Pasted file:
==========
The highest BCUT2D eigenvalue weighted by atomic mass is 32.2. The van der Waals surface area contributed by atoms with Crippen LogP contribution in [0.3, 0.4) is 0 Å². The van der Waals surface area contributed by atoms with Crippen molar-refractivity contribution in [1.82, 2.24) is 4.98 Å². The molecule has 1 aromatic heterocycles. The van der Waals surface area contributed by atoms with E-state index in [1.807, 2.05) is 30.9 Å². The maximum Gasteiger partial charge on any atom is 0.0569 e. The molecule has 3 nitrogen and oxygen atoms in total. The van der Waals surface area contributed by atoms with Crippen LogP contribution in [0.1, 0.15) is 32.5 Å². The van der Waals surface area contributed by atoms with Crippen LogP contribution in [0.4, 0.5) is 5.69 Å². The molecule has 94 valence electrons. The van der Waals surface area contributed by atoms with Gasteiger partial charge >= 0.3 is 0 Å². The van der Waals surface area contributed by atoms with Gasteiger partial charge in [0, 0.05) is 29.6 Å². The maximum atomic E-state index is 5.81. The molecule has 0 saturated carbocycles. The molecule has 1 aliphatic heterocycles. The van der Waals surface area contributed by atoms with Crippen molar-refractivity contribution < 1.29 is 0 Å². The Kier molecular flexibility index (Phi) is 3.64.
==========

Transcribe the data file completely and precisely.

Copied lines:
The highest BCUT2D eigenvalue weighted by atomic mass is 32.2. The van der Waals surface area contributed by atoms with Crippen LogP contribution in [0.3, 0.4) is 0 Å². The van der Waals surface area contributed by atoms with Crippen molar-refractivity contribution in [1.82, 2.24) is 4.98 Å². The molecule has 1 aromatic heterocycles. The van der Waals surface area contributed by atoms with E-state index in [1.807, 2.05) is 30.9 Å². The maximum Gasteiger partial charge on any atom is 0.0569 e. The molecule has 3 nitrogen and oxygen atoms in total. The van der Waals surface area contributed by atoms with Crippen LogP contribution in [0.1, 0.15) is 32.5 Å². The van der Waals surface area contributed by atoms with Crippen LogP contribution in [0.4, 0.5) is 5.69 Å². The molecule has 94 valence electrons. The van der Waals surface area contributed by atoms with Gasteiger partial charge >= 0.3 is 0 Å². The van der Waals surface area contributed by atoms with Gasteiger partial charge in [0, 0.05) is 29.6 Å². The maximum atomic E-state index is 5.81. The molecule has 0 saturated carbocycles. The molecule has 1 aliphatic heterocycles. The van der Waals surface area contributed by atoms with Crippen molar-refractivity contribution < 1.29 is 0 Å². The Kier molecular flexibility index (Phi) is 3.64.